Treasury yields are rising in the low end of the yield-curve as investors anticipate the eventual end to the Fed’s monthly bond purchasing program. Consequently, short-term bond and related exchange traded fund prices could begin to decline.
Before the U.S. sells $30 billion of 3-year Treasury notes, investors pushed up 3-year note yields to 0.81%, the highest since September 10 when yields were at 0.897%, Bloomberg reports. The yields on 3-year notes currently hover around 0.77%.
Bond prices have an inverse relationship to yields, so a rising yield corresponds to falling prices.
Treasury prices have been weakening after the latest U.S. economic data revealed employers are adding more jobs than expected last month, which fueled speculation that the Fed would continue tapering quantitative easing.
“For some at the shorter end, any expectation that the Fed would slow tapering has now been reduced to zero,” Dan Greenhaus, chief global strategist, said in the article. “What you’re seeing at the short end is a push to higher yields as that expectation is priced out of the market.”
Fed Chair Janet Yellen has stated that the Federal Reserve’s bond purchasing program will likely end in fall if the economy is in line with expectations. The Fed has already reduced QE by $20 billion to $65 billion.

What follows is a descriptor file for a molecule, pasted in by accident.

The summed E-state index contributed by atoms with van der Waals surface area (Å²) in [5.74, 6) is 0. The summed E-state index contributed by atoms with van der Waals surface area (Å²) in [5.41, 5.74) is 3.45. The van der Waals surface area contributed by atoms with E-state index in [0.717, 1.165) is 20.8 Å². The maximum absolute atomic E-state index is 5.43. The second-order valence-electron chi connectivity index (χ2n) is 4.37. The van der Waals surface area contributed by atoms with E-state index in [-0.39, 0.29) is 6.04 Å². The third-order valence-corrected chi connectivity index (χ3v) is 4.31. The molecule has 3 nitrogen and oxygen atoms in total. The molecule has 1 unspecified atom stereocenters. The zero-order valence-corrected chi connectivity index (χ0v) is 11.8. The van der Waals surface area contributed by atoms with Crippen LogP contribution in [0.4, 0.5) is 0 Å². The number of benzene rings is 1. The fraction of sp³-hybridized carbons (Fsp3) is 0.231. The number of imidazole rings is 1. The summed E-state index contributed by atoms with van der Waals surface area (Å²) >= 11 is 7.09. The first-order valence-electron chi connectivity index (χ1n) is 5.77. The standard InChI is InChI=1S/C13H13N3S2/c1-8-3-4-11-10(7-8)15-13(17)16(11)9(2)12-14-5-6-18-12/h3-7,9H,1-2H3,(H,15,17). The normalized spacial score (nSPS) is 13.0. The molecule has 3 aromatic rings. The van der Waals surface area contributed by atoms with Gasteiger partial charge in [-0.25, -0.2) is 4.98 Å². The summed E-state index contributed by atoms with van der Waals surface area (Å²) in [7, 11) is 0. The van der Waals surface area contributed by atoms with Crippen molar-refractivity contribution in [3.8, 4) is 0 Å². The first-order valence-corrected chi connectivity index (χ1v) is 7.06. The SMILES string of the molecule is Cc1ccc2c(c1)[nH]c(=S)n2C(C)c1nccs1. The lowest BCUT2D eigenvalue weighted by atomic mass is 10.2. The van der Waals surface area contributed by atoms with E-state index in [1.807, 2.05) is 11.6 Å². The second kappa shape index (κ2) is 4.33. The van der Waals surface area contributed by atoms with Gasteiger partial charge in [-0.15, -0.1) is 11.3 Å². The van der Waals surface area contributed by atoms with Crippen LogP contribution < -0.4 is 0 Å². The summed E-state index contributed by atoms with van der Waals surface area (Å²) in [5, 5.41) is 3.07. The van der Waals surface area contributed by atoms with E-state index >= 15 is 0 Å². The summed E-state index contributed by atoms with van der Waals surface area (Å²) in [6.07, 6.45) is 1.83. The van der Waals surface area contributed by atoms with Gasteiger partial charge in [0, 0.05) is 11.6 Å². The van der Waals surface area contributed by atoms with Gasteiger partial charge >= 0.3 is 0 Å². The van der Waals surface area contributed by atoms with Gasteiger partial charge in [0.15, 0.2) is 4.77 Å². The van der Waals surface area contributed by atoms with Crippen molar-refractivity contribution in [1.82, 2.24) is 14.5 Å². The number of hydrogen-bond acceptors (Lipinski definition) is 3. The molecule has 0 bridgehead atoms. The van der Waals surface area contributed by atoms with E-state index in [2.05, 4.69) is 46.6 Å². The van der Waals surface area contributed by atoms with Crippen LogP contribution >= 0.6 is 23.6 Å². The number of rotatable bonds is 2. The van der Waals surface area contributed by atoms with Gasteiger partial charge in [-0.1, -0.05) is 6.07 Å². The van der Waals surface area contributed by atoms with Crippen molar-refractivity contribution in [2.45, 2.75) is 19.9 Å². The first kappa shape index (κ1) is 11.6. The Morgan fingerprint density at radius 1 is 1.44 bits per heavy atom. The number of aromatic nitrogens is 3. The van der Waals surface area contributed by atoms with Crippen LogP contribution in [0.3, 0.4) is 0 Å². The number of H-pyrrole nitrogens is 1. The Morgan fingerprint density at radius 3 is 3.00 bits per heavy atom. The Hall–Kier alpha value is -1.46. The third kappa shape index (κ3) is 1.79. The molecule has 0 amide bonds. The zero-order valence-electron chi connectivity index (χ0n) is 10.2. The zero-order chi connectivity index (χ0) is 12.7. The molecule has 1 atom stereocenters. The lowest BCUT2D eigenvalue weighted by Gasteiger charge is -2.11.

Quantitative easing was originally intended to help lower short-term interest rates. As the program ends, yields on the low end of the curve will begin to rise. Consequently, short-term Treasury bond investors may see falling prices in ETFs like the iShares 1-3 Year Treasury Bond ETF (NYSEArca: SHY), Schwab Short-Term U.S. Treasury ETF (NYSEArca: SCHO), Vanguard Short-Term Government Bond ETF (NYSEArca: VGSH) and PIMCO 1-3 Year U.S. Treasury Index Fund (NYSEArca: TUZ). [BlackRock: Who uses Fixed Income ETFs? The Answer may Surprise You]
The ETFs all track Treasury bonds with maturities between one and three years. Given the short duration and yields of the four options, investors have used the short-term Treasury bond ETFs as a substitutes for cash. However, there is still some rate risk as the funds have an effective duration of about 1.9 years, which means that a 1% rise in interest rates could translate to a 1.9% decline in the bond ETFs’ prices. [Bond ETFs Help Investors Navigate Changing Market Tides]
For more information on Treasuries, visit our Treasury bonds category.